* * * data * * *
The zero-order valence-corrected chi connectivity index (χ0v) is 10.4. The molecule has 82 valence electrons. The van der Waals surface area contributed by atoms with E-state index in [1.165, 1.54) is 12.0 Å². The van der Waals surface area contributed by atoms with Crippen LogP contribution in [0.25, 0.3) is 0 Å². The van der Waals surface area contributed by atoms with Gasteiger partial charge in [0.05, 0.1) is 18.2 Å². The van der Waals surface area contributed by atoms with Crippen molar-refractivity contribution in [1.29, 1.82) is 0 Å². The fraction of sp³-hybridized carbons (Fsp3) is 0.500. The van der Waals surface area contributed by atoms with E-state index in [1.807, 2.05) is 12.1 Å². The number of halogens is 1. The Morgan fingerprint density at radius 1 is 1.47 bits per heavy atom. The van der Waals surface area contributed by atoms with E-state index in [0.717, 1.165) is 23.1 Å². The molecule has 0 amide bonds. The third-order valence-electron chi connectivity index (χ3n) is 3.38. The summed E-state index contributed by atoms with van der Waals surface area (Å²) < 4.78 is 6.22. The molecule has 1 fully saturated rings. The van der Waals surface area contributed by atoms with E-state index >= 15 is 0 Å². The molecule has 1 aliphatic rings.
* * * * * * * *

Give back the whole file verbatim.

The zero-order valence-corrected chi connectivity index (χ0v) is 10.4. The molecule has 82 valence electrons. The van der Waals surface area contributed by atoms with E-state index in [1.165, 1.54) is 12.0 Å². The van der Waals surface area contributed by atoms with Crippen LogP contribution in [0.25, 0.3) is 0 Å². The van der Waals surface area contributed by atoms with Gasteiger partial charge in [0.05, 0.1) is 18.2 Å². The van der Waals surface area contributed by atoms with Crippen molar-refractivity contribution in [1.29, 1.82) is 0 Å². The fraction of sp³-hybridized carbons (Fsp3) is 0.500. The van der Waals surface area contributed by atoms with E-state index in [1.807, 2.05) is 12.1 Å². The number of halogens is 1. The Morgan fingerprint density at radius 1 is 1.47 bits per heavy atom. The van der Waals surface area contributed by atoms with E-state index in [0.717, 1.165) is 23.1 Å². The molecule has 0 amide bonds. The third-order valence-electron chi connectivity index (χ3n) is 3.38. The summed E-state index contributed by atoms with van der Waals surface area (Å²) < 4.78 is 6.22. The molecule has 1 fully saturated rings. The van der Waals surface area contributed by atoms with E-state index >= 15 is 0 Å². The molecule has 1 aliphatic rings.